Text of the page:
As of now, if you want to get into overclocking, it is HIGHLY recommended that you buy a motherboard based on either the Via KT333 chipset or Via KT266a chipset. The KT333 is the same thing as the 266a but it supports faster DDR 2700 memory. An aditionaly benifit of the KT333 is it has a 1/5 divisor which allows for fsb speeds from 166-200mhz to be attainable. The only board out there as of now that has the 1/6 divisor (which kicks in at 200mhz) is the Iwill XP 333 which uses a ALI chipset. However, the bad thing about that motherboard is it is much slower compared the ones based on Via Chipsets. While considering what motherboard you need to consider what you are using your system for and what parts you allready own. If you allready have a RAID card, a ethernet card, and a Sound Card, there is no point in purchasing a motherboard with those integrated onto them. However, if you dont, you can purchase a motherboard with everything (including USB 2.0 and Firewire!) integrated into them. My personal favorite motherboard company is Abit but many others like Asus and Epox as well. I choose Abit because they are rock stable and have EXCELLENT overclocking features.
As of now i recommend these two motherboards depending on the features you want:

Barebones (ie nothing integrated at all): Abit KX7-333 (or "R" if you want integrated raid)
All in one motherboard (has everything integrated into it): Abit AT7

Both of these boards are based on the KT333 chipset. Generally anything from Abit is a great product. However, if those boards are a little to expensive for your budget, i would recommend getting the Epox 8kha+ which is the best KT266a board out there.
Shortly, the Nforce 2 chipset will be available to the public, and in plain words, it will HORRIFICALLY OWN! It will have the one feature that all intel owners have had for a while but amd users have not. The 1:1 pci divisor lock. WTF does that mean? Well it means that you can increase your FSB to ANY speed at all, without having to worry about anything else on your motherboard other than your cpu and ram. If you have fast enough ram, you can even get 250FSB with a unlocked athlon!

By changing the mult or the fsb you get a higher cpu speed. However it is not as simple as just raising both the mult and fsb. First off you need to realize that by raising the FSB you are also affecting every component in your system. The most dangerous thing about overclocking is affecting the harddrive. You want to be careful about the hardrive going above 39mhz because it can get currupted if you do. The default speed of your hardrive, and every other PCI card is 33mhz. Now most of you are probably asking how in the world do i tell how fast the harddrive is running? Well most people who are reading this have either a motherboard based on the via KT266a or KT333 chipset. Both on stock valuses use a 1/4 pci divisor to determine how fast the PCI slots are running. On a stock value of 133mhz, you jus need to divide it by 4 and you will see that it turns out to 33mhz.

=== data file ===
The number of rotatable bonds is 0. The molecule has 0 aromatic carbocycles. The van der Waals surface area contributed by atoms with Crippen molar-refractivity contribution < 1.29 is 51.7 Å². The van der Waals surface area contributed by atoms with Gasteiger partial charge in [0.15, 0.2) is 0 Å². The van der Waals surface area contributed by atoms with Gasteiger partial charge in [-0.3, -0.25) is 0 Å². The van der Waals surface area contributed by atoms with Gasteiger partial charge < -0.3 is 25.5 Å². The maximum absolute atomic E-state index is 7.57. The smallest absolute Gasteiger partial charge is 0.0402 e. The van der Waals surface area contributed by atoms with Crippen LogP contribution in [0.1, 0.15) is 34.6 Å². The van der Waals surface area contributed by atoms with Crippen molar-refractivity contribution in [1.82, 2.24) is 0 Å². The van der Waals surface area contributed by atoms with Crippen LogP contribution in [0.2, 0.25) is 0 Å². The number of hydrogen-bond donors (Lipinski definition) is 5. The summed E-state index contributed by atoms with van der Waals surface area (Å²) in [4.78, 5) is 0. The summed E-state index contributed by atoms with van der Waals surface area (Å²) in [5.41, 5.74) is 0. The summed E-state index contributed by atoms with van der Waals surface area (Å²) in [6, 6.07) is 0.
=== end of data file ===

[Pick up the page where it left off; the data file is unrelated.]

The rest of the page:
For example if you are running the FSB at 150mhz with the 1/4 divisor than you divide 150 by 4 to get the pci cards at 37.5mhz which should be perfectly fine for most devices.

Now that i have explained the BASICS of the FSB i will talk about the multiplyer. Now on amd thunderbirds 1.2ghz-1.4ghz the multiplyer is unlocked by default. however on all Athlon XP processors and durons they are LOCKED and you need to unlock it. it is really not hard at all but it takes a lot of guts and you void your warrenty the second you do it. go check out the sticky in this board on how to unlock or use the search button to find a million threads on it :) The basics of unlocking your multiplyer on locked Thunderbirds/Durons is by taking a sharp #2 pencil and connecting the L1 bridges dots which are found on the surface of the CPU. it should go from this: : : : To this: | | | . On athlon xp processors you need to first fill the pits with a non conductive material (my favorite is with crayon) and then connect it with any conductive grease (my favorite is Rear Window Defogger repair kits)

Ok if you have a Via KT266a chipset that only has the 1/4 divisor, the most effective way of overclocking it is either by raising the cpu mult by .5 (for example the 10.5mult to the 11.0mult) and then raising the fsb as high as you can stabily. Or you can lower the mult by .5 and raise the FSB higher. by lowering the mult and raising the fsb you get higher bandwith. higher bandwith helps you a LOT in games so i recommend doing that over raising the mult and fsb.

now if you have the Via KT333 chipset you are lucky cause you have the 1/5 divisor which kicks in either manually or at 166mhz on most boards. Rather than using 4 to divide you obviously now use 5 to divide the pci mhz. soooo... this means that you can run at 166mhz fsb and still have the PCI cards at 33mhz! With the 1/5 divisor if you run at 180fsb then your pci cards will run at only 36mhz! (180/5). Well now some of you are asking how in the hell will you run the cpu at 180fsb?! that is a lot over the default 133mhz!